Philomena and Me... and Our Michaels

When the film "Philomena" went into wide release and was nominated for four Oscars -- I had a few words to say about the film and about the facts it was based on.

You might say I have standing in the matter.

The movie begins in an Irish convent, where Philomena Lee—an unmarried girl—gives birth to a son. A few years later, she's still at the convent, doing manual work as payment for her room and board and for the sin of being a "fallen woman." Her son Michael is not there—he's been adopted. Fifty years later, she goes looking for him.

I saw the film with the son I'd named Michael before giving him up to Catholic Charities for adoption 50 years before we managed to find each other. (That bizarre story is here.) It was nothing short of miraculous that we were there, watching together as Philomena came to America, looking for her lost Michael, half a century after losing him.

Philomena learns his name and his fate in Washington DC, where my son was, like hers, a political operative; hers a gay Republican, mine a straight Democrat.

The congruences kept coming. I recognized the orphanage. Oh damn, did I ever recognize the orphanage. When I was about to be visibly pregnant, I was sent to such a "home for wayward girls." I don't think they sold the infants delivered by their inmates, as Philomena's Irish "home" did, and no one was held there for years as Philomena was. But the cast of characters, the attitudes and the cultural assumptions were an exact match.

I knew the sweet nun who slipped Philomena a contraband photo of her son.

I knew the bitter, righteous harridan who ran the place.

I knew the girls like Philomena who accepted contempt and cruelty as earned.

And that's where Philomena's story and mine diverge.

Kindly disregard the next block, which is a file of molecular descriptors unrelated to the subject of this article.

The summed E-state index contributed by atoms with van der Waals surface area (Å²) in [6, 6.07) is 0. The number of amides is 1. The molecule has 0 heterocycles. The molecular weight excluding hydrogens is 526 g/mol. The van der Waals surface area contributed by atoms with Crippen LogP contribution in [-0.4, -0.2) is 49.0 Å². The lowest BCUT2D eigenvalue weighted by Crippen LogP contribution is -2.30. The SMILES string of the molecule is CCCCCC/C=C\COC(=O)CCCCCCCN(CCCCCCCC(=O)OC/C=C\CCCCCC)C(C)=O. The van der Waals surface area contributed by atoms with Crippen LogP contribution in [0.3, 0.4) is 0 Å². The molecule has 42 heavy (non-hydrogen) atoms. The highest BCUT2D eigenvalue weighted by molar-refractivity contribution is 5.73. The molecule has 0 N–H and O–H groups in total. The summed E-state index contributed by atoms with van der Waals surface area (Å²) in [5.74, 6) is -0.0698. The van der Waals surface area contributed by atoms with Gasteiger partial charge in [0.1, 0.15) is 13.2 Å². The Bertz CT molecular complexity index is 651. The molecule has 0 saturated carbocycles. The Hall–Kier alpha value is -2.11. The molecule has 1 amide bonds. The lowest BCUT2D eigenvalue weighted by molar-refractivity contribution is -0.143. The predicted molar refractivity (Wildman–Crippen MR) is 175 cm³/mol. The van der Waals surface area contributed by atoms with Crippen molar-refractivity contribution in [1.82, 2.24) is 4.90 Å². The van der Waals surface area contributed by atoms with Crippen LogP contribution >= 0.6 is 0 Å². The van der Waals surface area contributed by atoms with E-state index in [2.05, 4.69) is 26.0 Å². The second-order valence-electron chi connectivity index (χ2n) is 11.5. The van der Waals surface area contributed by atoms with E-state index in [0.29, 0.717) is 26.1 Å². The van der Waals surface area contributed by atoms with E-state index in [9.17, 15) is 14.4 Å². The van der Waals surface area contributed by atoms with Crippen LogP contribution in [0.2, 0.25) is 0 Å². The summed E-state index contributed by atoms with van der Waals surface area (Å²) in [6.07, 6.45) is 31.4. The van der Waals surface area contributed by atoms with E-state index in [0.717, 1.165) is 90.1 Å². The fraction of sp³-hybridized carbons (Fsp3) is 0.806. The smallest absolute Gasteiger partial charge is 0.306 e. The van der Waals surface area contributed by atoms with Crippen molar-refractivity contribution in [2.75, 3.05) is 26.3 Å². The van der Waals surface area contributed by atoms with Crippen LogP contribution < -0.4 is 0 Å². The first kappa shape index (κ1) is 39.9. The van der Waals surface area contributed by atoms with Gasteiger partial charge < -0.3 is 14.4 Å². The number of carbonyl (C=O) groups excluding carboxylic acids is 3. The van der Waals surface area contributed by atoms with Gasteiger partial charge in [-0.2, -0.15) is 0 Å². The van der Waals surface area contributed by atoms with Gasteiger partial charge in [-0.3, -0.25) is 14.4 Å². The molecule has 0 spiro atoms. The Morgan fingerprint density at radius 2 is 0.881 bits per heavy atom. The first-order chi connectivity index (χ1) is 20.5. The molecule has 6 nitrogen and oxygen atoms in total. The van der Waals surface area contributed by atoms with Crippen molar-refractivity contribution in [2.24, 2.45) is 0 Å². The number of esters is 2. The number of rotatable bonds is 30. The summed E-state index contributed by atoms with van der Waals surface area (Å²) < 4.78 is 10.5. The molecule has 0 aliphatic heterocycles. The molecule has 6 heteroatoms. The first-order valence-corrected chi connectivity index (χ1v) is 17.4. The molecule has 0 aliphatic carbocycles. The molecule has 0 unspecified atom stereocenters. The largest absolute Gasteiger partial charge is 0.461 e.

Philomena was submissive; I got kicked out for insubordination bordering on mutiny. There we were, a community of women, some of us nuns, some of us young, pregnant Catholic civilians. The senior nuns assigned us "chores" that included setting the hugely pregnant to scrub floor after floor, to climb ladders and wash windows, to tend to "orphans" in a nursery that would soon hold our own infants. Our cafeteria served substandard food that could not keep us and our developing embryos healthy, while the nuns drank fresh-squeezed orange juice and ate beautifully cooked meals that were served to them on tables draped in white linen—linen that we'd washed and ironed.

I objected. To all of it. The Mother Superior said I had to leave.

There's a spectacular speech in "Philomena" that reveals the pathology fueling both the nuns and the system they served. The orphanage's Senior Harridan lets fly with a venomous outburst about her own celibacy, her lifelong loneliness and her own observance of God's Will while Philomena and her ilk gave in to the desires of the flesh and made these babies that had to be rescued and given to decent people.

I prefer my father's take on "God's Will." When he came to the orphanage to fetch me, the Mother Superior met him, frowning in righteous disdain for his daughter. Dad looked her in the disapproving eye and told her she was a sorry excuse for a Christian.

In the film, the Mother Superior's spew whips a klieg light onto the Church's twisted institutional focus, which has now been called out by the new and astonishing Pope. The obsession with sexual restrictions is and always has been wrong wrong wrong. Wrong to be contemptuous of naïve young women like Philomena and me. Wrong to ignore the men involved in creating "illegitimate" children. Wrong to demonize gays while knowing full well how many men and women of the Church are gay. Wrong to excuse and hide criminal priests, transferring them to new, unsuspecting parishes. Wrong to think that forbidding consensual human sexuality is more important than Christ's message of compassion and forgiveness.

After the film came out, there was a story that went viral about an unmarried, pregnant woman who wrote to Francis, saying she feared no priest would baptize her child. Francis called her on the phone and said he'd do the job himself. Now that's a Christian.

In the name of all who have been harmed by the Church's misogynist, anti-human obsessions, here's to Francis and to the wild hope that the earth's billion Catholics will see him bring that faith into the light of compassion. It's so needed, so long overdue—may it be so. That powerful, truth-telling film just might help him get the job done.